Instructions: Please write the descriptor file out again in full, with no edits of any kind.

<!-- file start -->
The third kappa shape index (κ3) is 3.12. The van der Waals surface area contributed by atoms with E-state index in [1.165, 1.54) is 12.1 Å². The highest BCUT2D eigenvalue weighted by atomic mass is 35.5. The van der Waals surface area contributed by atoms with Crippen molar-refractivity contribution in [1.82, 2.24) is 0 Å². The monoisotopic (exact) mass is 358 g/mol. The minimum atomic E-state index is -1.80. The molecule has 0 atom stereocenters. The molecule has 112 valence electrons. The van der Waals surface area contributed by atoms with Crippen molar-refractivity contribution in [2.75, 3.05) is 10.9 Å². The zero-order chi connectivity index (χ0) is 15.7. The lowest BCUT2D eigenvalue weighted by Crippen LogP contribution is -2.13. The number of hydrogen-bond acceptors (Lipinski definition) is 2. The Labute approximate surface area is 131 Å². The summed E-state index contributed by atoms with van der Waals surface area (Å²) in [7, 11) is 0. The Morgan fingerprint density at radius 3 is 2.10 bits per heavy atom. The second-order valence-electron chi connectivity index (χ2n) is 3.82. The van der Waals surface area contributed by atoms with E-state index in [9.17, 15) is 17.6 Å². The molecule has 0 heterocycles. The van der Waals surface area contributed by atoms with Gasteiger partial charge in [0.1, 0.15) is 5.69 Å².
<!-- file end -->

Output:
The third kappa shape index (κ3) is 3.12. The van der Waals surface area contributed by atoms with E-state index in [1.165, 1.54) is 12.1 Å². The highest BCUT2D eigenvalue weighted by atomic mass is 35.5. The van der Waals surface area contributed by atoms with Crippen molar-refractivity contribution in [1.82, 2.24) is 0 Å². The monoisotopic (exact) mass is 358 g/mol. The minimum atomic E-state index is -1.80. The molecule has 0 atom stereocenters. The molecule has 112 valence electrons. The van der Waals surface area contributed by atoms with Crippen molar-refractivity contribution in [2.75, 3.05) is 10.9 Å². The zero-order chi connectivity index (χ0) is 15.7. The lowest BCUT2D eigenvalue weighted by Crippen LogP contribution is -2.13. The number of hydrogen-bond acceptors (Lipinski definition) is 2. The Labute approximate surface area is 131 Å². The summed E-state index contributed by atoms with van der Waals surface area (Å²) in [7, 11) is 0. The Morgan fingerprint density at radius 3 is 2.10 bits per heavy atom. The second-order valence-electron chi connectivity index (χ2n) is 3.82. The van der Waals surface area contributed by atoms with E-state index in [9.17, 15) is 17.6 Å². The molecule has 0 heterocycles. The van der Waals surface area contributed by atoms with Gasteiger partial charge in [0.1, 0.15) is 5.69 Å².